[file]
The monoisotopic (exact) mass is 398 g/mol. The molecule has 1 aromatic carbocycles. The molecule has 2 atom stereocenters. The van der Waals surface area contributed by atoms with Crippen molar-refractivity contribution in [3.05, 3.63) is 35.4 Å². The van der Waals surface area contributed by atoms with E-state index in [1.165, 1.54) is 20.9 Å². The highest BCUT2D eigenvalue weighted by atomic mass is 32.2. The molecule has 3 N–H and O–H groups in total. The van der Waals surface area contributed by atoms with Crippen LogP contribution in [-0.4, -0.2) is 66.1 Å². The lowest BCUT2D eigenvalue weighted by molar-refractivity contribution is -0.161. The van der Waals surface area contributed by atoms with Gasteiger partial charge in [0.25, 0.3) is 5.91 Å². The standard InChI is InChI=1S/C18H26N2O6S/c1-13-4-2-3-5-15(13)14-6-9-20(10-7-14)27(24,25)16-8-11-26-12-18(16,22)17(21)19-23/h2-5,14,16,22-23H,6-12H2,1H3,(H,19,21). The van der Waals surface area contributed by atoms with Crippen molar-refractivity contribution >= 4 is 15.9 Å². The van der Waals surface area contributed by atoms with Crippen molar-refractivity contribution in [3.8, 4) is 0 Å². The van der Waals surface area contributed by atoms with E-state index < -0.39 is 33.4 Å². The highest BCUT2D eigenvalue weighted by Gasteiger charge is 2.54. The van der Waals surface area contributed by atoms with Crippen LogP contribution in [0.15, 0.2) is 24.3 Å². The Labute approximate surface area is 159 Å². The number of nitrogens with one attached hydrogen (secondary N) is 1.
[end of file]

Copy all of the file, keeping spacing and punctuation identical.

The monoisotopic (exact) mass is 398 g/mol. The molecule has 1 aromatic carbocycles. The molecule has 2 atom stereocenters. The van der Waals surface area contributed by atoms with Crippen molar-refractivity contribution in [3.05, 3.63) is 35.4 Å². The van der Waals surface area contributed by atoms with E-state index in [1.165, 1.54) is 20.9 Å². The highest BCUT2D eigenvalue weighted by atomic mass is 32.2. The molecule has 3 N–H and O–H groups in total. The van der Waals surface area contributed by atoms with Crippen LogP contribution in [-0.4, -0.2) is 66.1 Å². The lowest BCUT2D eigenvalue weighted by molar-refractivity contribution is -0.161. The van der Waals surface area contributed by atoms with Gasteiger partial charge in [0.25, 0.3) is 5.91 Å². The standard InChI is InChI=1S/C18H26N2O6S/c1-13-4-2-3-5-15(13)14-6-9-20(10-7-14)27(24,25)16-8-11-26-12-18(16,22)17(21)19-23/h2-5,14,16,22-23H,6-12H2,1H3,(H,19,21). The van der Waals surface area contributed by atoms with Crippen molar-refractivity contribution >= 4 is 15.9 Å². The van der Waals surface area contributed by atoms with Crippen molar-refractivity contribution in [3.8, 4) is 0 Å². The van der Waals surface area contributed by atoms with E-state index < -0.39 is 33.4 Å². The highest BCUT2D eigenvalue weighted by Gasteiger charge is 2.54. The van der Waals surface area contributed by atoms with Crippen LogP contribution in [0.15, 0.2) is 24.3 Å². The Labute approximate surface area is 159 Å². The number of nitrogens with one attached hydrogen (secondary N) is 1.